There is no obligation for non-established business to appoint a fiscal representative only in case this entity performs taxable supply in Serbia to:
• VAT payers
• entities performing public administration services
• entities performing passenger's transportation services by bus.

How often do returns have to be submitted?

Tax period is a calendar month. For the taxpayers which total turnover for the previous 12 month period exceeded 50 million RSD (approximately €410,000), for the tax debtors and for the entities which begin business activity in the current year.

Tax period is a quarter – for the taxpayers which total turnover for the previous 12-month period does not exceed 50 million RSD (approximately €410,000) and for the tax debtors which are not registered for VAT.

Taxable persons shall submit VAT return and make the related payment by the 15th of the calendar month following the end of tax period. Exceptions are tax debtors which are not registered for VAT, for which deadline for submission and payment of VAT liability is 10th day of calendar month following the end of tax period.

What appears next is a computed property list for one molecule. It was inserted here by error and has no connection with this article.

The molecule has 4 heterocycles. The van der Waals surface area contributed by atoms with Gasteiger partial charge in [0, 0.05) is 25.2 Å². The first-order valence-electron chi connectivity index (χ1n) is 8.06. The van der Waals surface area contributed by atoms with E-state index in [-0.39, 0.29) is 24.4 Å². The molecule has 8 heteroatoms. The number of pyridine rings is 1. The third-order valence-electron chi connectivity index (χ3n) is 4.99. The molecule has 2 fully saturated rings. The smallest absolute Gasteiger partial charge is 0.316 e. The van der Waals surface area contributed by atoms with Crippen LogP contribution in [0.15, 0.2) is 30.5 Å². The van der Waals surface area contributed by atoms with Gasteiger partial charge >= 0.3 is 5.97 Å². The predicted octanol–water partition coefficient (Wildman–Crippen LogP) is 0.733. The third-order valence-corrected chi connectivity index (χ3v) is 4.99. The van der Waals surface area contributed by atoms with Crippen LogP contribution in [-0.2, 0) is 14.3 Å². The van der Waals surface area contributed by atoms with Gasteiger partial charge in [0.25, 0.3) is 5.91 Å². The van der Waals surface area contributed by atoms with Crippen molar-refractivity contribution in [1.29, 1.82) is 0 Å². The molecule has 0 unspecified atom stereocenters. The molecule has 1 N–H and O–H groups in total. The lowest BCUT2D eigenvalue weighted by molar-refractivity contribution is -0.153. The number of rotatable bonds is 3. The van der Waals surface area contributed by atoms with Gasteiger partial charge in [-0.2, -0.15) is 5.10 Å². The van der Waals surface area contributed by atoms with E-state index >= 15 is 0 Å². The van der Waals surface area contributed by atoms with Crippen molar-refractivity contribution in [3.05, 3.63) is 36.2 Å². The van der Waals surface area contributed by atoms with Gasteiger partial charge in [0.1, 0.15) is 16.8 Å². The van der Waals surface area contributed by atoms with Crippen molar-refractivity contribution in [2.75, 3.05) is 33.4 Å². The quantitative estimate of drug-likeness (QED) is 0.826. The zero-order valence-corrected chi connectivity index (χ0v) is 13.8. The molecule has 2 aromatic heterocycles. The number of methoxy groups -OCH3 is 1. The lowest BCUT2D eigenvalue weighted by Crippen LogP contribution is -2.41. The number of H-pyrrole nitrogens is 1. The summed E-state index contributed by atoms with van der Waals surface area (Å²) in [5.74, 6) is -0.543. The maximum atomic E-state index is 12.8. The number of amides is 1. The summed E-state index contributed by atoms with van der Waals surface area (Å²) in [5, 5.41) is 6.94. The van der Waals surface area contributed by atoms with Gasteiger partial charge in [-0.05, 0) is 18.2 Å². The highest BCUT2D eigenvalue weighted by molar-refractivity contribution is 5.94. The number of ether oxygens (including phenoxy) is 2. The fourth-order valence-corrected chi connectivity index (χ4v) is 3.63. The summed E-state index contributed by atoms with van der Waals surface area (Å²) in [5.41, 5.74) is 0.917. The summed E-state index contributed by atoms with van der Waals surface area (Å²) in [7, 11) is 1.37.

Are penalties imposed for the late submission of returns/ payment of tax?

A wide range of penalties are imposed by the tax authority if VAT returns are not submitted on time and/or the related VAT liability is not calculated and/or is not paid by the due date.

Penalties range from 10% to 100% of due tax determined during the tax control procedure, but at least from 200,000 RSD to 500,000 RSD for legal entities.

Are any other declarations required?

Additional declarations have to be submitted in the following circumstances:
• supply of goods and services intended for:
– official needs of diplomatic and consular missions,
– official needs of international organisations, if so provided by the international agreements,
– personal needs of foreign staff of diplomatic and consular missions including their family members,